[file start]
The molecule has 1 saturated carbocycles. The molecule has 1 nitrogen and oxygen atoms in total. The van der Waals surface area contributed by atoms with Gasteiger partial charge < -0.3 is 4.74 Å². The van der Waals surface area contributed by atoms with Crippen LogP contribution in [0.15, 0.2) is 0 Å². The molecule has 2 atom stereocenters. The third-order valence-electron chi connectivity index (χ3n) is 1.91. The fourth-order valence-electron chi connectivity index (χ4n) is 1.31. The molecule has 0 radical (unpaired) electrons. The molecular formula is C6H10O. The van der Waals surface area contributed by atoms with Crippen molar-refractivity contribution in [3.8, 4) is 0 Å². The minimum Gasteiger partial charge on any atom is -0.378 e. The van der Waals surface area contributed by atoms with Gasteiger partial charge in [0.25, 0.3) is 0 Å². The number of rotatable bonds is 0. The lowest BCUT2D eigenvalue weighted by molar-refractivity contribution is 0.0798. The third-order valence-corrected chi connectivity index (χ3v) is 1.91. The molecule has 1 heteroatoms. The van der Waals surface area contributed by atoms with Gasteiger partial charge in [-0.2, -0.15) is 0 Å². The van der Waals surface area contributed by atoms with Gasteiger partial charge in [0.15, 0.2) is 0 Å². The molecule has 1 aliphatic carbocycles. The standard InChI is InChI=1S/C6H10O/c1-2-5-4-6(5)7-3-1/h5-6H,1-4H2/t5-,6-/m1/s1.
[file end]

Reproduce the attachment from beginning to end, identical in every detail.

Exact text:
The molecule has 1 saturated carbocycles. The molecule has 1 nitrogen and oxygen atoms in total. The van der Waals surface area contributed by atoms with Gasteiger partial charge < -0.3 is 4.74 Å². The van der Waals surface area contributed by atoms with Crippen LogP contribution in [0.15, 0.2) is 0 Å². The molecule has 2 atom stereocenters. The third-order valence-electron chi connectivity index (χ3n) is 1.91. The fourth-order valence-electron chi connectivity index (χ4n) is 1.31. The molecule has 0 radical (unpaired) electrons. The molecular formula is C6H10O. The van der Waals surface area contributed by atoms with Crippen molar-refractivity contribution in [3.8, 4) is 0 Å². The minimum Gasteiger partial charge on any atom is -0.378 e. The van der Waals surface area contributed by atoms with Gasteiger partial charge in [0.25, 0.3) is 0 Å². The number of rotatable bonds is 0. The lowest BCUT2D eigenvalue weighted by molar-refractivity contribution is 0.0798. The third-order valence-corrected chi connectivity index (χ3v) is 1.91. The molecule has 1 heteroatoms. The van der Waals surface area contributed by atoms with Gasteiger partial charge in [-0.2, -0.15) is 0 Å². The van der Waals surface area contributed by atoms with Gasteiger partial charge in [0.15, 0.2) is 0 Å². The molecule has 1 aliphatic carbocycles. The standard InChI is InChI=1S/C6H10O/c1-2-5-4-6(5)7-3-1/h5-6H,1-4H2/t5-,6-/m1/s1.